Lithuania, Poland ask EU to fund gas link

Oil pipeline, Ukraine. [Shutterstock]

Lithuania and Poland have asked the European Union to cover up to 75% of the costs of a gas link between the two countries, their national gas grid companies said yesterday (21 August).

The link is a part of an EU plan to end the energy dependency of the three ex-Soviet Baltic states, which currently rely on Russia for all of their natural gas imports.

“The submission of a joint applications for the EU support is an important step into the implementation of the project aimed to integrate the isolated gas markets of the Baltic States into the EU gas market,” said Saulius Bilys, general manager of Lithuania’s gas transmission grid operator, Amber Grid.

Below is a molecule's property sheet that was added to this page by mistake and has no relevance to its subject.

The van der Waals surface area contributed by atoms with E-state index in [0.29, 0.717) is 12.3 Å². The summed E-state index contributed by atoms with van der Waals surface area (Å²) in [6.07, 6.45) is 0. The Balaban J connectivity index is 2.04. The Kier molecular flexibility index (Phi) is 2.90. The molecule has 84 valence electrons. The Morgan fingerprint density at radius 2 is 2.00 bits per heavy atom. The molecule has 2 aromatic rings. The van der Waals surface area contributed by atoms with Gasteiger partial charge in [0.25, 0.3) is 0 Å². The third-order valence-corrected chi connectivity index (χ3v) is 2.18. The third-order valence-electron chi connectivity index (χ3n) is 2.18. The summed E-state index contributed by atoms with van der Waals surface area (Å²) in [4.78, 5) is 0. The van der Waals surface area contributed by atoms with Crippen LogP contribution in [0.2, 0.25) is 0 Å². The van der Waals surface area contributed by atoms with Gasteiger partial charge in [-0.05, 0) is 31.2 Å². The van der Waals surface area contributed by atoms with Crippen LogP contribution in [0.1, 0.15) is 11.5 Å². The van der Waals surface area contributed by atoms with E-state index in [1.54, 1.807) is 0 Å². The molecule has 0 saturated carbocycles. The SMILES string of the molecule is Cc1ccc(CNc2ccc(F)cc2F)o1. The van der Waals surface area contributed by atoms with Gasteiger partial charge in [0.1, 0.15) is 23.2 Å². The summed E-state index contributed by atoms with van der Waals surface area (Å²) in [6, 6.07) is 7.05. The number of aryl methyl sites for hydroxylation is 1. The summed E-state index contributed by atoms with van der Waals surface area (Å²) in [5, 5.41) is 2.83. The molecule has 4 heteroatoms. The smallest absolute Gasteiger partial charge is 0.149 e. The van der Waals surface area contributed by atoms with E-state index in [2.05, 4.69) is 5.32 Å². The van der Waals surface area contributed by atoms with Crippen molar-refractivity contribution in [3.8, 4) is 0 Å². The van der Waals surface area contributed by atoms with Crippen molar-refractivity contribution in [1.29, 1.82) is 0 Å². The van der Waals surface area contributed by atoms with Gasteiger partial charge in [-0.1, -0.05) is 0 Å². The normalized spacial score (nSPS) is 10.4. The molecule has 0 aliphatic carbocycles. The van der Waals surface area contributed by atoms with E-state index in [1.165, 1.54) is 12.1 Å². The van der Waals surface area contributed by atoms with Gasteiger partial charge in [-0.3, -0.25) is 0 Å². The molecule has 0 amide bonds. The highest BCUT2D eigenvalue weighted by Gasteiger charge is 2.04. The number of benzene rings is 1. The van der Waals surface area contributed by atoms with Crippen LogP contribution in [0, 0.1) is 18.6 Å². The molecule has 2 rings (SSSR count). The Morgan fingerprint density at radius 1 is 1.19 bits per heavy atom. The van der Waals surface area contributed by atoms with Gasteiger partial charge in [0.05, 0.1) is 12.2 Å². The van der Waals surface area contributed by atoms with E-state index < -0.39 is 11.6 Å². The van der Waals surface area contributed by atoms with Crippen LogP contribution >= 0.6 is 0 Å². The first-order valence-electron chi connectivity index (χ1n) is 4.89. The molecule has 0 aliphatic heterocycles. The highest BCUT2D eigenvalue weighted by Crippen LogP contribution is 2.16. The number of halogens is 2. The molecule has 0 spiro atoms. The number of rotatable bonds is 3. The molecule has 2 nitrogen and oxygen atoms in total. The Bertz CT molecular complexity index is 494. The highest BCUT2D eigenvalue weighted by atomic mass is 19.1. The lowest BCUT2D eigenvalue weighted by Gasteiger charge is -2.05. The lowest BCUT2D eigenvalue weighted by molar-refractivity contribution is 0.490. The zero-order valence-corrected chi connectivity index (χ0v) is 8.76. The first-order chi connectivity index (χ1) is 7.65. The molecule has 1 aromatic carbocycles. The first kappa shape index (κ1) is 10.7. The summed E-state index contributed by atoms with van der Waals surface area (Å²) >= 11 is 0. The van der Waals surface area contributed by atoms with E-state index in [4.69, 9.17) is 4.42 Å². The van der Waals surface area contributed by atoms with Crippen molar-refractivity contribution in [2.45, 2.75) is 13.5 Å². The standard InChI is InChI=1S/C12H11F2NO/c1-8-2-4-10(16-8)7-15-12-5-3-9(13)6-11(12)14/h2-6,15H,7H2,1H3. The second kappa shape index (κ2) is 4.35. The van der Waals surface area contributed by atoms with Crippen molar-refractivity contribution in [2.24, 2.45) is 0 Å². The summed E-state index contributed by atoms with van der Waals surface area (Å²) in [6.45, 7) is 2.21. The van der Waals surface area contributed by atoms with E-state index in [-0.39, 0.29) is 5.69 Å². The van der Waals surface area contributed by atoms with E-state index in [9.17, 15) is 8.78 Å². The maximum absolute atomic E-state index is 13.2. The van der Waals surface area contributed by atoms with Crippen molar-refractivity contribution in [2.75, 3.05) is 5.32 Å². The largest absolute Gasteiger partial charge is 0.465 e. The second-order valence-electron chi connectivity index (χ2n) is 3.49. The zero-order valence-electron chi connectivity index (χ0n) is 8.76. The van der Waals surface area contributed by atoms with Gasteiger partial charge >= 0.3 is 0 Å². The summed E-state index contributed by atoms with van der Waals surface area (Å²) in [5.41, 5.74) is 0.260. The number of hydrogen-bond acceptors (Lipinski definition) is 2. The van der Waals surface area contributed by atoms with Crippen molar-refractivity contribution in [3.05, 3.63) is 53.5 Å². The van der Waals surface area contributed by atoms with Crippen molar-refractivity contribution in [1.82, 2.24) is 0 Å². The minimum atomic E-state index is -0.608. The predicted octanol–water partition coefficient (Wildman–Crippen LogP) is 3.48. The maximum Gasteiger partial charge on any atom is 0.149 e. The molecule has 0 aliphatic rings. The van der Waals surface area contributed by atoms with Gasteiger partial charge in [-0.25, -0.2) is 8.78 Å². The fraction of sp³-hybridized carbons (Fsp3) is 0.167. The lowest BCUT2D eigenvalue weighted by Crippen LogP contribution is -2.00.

The link would also increase the security of natural gas supply and competitiveness of the regional market, he added.

The 500 km link, estimated to cost €558 million, will be able to carry 2.3 billion cubic metres (bcm) of gas per year.

Lithuania plans start importing liquefied natural gas (LNG) from Norway in 2015, but planned imports will cover only about 20% of consumption.

>> Read: Lithuania breaks Gazprom’s monopoly by signing first LNG deal

Poland, which gets most of its natural gas from Russia, also plans to start importing LNG.

>> Read: LNG terminal set to redraw Poland’s energy map

The request for EU funding was sent after the European energy agency ACER solved a dispute over its cost distribution.

Baltic states, which will be the main beneficiaries of the gas link, will have to pay €85.8 million in compensation to Poland, which will bear about three-quarters of total costs or €422 million, the agency has ruled.

Lithuania, Latvia and Estonia consume about 5 bcm of gas per year.

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